Critics rating: 3.5 Stars
Cast: Varun Dhawan, Nawazuddin Siddiqui, Huma Qureshi, Vinay Pathak, Divya Dutta, Radhika Apte, Yami Gautam
Direction: Sriram Raghavan
Produced: Dinesh Vijan, Sunil Lulla
Written: Sriram Raghavan, Arijit Biswas.
Duration: 125 Mins.
The film’s opening title card sets the tone with an apt African proverb: “The axe forgets, but the tree remembers.” And so it is, when two bank robbers hijack afamily car, speeding off in the heat of the moment with Raghu’s (Varun Dhawan) wife Misha (Yami Gautam) and son Robin. One of them, Liak (Nawazuddin Siddiqui), takes the chase to a bloody conclusion by doing away with mother and son. His partner escapes and pursuing Inspector Govind Mishra (Kumud Mishra) catches up with him, though not soon enough.
The damage has already been done for the hapless hero, who is out to seek answers, settle scores and raise a hell greater than the one he is living with. The process begins in an eerie calm and with a slow build-up from the scene where Raghu tells his well wishers that the funeral is the next day, in an even tone. His wrath surfaces upon seeing Liak in police custody, who vehemently denies having killed Misha. Inspector Mishra has to play referee, interrogator and investigator. With that, Raghu morphs into a self-serving vigilante, almost like a Batman to his Robin (depicted in acosplay photograph in the film).
A deadpan scene where Inspector Mishra gives a forthright interview to TV reporters to enthusiastic applause from a constable is disarmingly funny. Badlapur is replete with these little instances of mirthless humour. Another offhand scene has Raghu’s parents quietly squabbling over what to serve Misha’s grieving parents for lunch, since they had not eaten a bite of anything. Raghu cannot even use transportation without having his fellow passengers loudly and indiscreetly speculate on where they saw him on TV. In a more serious sequence where he wrecks a suspect’s living room in his rage, he is almost reminiscent of a loan shark who has come to collect dues that can never be repaid.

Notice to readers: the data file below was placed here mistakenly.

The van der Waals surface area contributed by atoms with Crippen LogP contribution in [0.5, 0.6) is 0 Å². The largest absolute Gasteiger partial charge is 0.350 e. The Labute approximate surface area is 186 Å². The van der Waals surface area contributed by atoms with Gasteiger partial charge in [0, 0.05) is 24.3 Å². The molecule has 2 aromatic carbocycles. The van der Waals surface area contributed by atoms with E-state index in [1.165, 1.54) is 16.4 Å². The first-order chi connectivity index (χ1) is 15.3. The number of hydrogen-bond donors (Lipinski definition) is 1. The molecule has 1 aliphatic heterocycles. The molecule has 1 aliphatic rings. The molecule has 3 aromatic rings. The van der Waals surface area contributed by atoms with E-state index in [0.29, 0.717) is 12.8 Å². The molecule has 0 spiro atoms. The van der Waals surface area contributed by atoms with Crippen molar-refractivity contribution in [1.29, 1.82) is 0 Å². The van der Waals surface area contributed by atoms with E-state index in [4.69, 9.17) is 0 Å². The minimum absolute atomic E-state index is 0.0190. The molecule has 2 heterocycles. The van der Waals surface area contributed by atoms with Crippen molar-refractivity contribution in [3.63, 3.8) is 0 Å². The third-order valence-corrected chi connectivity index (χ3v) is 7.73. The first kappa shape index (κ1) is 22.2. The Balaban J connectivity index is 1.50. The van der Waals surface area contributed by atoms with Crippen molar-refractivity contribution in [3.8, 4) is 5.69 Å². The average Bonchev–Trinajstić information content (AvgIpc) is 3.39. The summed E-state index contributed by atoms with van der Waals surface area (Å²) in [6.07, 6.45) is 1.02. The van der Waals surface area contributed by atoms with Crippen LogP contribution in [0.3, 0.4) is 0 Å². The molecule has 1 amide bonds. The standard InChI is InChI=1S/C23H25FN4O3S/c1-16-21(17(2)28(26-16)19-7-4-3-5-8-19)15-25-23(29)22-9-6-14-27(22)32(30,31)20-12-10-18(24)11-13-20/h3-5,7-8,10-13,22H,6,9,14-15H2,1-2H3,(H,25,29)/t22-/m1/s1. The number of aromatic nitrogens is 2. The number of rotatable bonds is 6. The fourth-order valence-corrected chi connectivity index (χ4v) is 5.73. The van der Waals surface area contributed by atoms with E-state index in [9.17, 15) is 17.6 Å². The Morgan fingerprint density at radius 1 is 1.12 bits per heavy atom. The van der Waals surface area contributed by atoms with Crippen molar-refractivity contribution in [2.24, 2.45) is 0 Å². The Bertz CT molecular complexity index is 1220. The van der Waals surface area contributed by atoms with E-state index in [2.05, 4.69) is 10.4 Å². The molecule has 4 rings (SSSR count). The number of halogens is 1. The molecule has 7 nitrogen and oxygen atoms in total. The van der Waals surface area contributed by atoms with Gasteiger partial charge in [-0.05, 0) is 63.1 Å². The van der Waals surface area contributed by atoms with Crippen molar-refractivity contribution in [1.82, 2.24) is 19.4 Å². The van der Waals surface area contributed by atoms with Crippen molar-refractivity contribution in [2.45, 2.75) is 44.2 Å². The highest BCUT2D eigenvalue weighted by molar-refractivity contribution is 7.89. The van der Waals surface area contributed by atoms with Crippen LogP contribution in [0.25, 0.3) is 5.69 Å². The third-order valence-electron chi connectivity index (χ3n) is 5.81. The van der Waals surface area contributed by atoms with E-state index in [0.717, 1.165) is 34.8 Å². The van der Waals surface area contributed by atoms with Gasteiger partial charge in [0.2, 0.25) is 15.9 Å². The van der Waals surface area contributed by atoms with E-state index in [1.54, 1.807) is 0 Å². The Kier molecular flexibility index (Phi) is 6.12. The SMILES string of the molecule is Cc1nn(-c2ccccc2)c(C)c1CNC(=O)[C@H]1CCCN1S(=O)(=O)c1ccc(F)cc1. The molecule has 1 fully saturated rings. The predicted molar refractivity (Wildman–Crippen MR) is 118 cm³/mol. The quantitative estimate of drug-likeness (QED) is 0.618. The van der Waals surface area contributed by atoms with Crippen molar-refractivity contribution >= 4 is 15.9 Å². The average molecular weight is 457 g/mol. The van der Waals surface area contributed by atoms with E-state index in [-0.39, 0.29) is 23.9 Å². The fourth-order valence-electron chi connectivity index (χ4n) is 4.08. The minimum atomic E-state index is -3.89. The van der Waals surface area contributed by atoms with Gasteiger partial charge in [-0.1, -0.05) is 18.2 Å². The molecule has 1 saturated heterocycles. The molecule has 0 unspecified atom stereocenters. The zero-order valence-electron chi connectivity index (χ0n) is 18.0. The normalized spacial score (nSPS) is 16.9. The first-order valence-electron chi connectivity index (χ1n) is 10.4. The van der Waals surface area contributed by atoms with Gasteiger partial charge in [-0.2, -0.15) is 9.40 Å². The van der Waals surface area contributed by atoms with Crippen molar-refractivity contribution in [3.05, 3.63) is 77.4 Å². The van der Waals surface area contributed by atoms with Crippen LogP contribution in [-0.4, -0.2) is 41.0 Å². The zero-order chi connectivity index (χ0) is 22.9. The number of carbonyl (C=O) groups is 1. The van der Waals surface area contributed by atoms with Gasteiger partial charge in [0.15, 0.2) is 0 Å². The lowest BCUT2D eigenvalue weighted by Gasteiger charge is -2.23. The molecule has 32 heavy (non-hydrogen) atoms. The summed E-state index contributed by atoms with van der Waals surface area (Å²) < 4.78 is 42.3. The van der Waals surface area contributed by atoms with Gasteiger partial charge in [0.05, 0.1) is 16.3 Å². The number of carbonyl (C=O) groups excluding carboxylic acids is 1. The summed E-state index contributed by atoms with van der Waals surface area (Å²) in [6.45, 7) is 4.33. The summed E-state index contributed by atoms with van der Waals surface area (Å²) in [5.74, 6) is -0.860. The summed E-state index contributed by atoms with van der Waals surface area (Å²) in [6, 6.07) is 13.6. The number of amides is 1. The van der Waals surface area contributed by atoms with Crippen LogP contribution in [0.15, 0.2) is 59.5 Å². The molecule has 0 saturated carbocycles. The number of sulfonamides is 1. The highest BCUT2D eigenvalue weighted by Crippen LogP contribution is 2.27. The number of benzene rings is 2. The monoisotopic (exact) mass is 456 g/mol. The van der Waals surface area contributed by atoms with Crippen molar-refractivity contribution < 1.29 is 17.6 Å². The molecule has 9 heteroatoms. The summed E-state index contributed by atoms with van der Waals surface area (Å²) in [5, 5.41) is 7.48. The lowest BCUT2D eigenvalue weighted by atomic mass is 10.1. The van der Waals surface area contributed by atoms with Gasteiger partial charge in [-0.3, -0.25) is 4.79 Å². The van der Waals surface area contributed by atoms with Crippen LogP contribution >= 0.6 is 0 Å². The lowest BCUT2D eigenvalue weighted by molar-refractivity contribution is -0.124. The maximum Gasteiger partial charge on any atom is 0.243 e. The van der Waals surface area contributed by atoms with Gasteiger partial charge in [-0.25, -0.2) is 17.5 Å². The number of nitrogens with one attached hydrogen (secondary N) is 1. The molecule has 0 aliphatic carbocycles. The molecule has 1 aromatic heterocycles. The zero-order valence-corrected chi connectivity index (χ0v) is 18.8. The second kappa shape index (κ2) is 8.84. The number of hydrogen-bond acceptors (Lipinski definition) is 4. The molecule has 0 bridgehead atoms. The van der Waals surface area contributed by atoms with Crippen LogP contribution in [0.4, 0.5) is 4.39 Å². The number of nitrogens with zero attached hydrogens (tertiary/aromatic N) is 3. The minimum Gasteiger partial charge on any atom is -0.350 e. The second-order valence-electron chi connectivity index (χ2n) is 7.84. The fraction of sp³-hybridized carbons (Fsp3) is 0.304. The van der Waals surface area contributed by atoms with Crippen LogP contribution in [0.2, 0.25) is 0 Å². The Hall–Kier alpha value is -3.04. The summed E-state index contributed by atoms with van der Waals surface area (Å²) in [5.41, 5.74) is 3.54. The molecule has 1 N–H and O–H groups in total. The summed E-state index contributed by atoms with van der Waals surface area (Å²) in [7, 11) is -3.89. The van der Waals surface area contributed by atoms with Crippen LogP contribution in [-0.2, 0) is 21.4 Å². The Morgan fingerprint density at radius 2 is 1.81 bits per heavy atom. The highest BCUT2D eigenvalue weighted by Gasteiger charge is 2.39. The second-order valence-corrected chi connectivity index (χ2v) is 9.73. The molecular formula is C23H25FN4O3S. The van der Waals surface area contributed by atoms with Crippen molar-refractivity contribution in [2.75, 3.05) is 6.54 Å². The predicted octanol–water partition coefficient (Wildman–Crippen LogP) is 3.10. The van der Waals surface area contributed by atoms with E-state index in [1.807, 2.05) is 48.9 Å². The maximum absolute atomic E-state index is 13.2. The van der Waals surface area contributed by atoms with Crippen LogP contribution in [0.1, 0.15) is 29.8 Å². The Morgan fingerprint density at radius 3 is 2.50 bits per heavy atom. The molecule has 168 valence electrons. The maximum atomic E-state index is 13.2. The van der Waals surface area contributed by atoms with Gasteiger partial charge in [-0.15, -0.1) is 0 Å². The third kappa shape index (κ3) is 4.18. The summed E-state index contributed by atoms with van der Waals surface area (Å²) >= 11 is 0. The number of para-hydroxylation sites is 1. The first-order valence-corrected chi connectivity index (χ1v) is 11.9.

Badlapur is based on a story written by crime writer Massimo Carlotto, working along the noir theme of Johnny Gaddar but with a greater slant towards realism. For a film that follows a wronged man’s quest for vengeance, there are plenty of women in the film, either aiding or stymieing the hero in his progress. The interesting part is that the roles are distinct and stand-out in their own right, whether it is the prostitute Jhimli (Huma Qureshi), Ashwini Kalsekar’s superb cameo, Pratima Kanan (as Liak’s mother), Shobha (Divya Dutta) and Kanchan (Radhika Apte), who is a part of the film’s more memorable junctures.
If the characters in Johnny Gaddar took a fancy for James Hadley Chase novels, a handful in Badlapur are taken in by Daphne du Maurier’s Don’t Look Now. While the latter novel may be an occult classic, it certainly touches upon the themes of the dead and the unrelenting ghosts of the past.
Badlapur is dark, afflicting and unflinchingly pushes the envelope on the grey characterisations of almost all the key players involved. Liak is a fascinating watch, simply as a character study for the darkness of his deeds and the absurdity of his actions. Raghu, in hisseething intensity, may arguably cross a few lines, raising a crucial question among the audience: how far are you willing to root for the aggrieved protagonist in the absence of a moral code?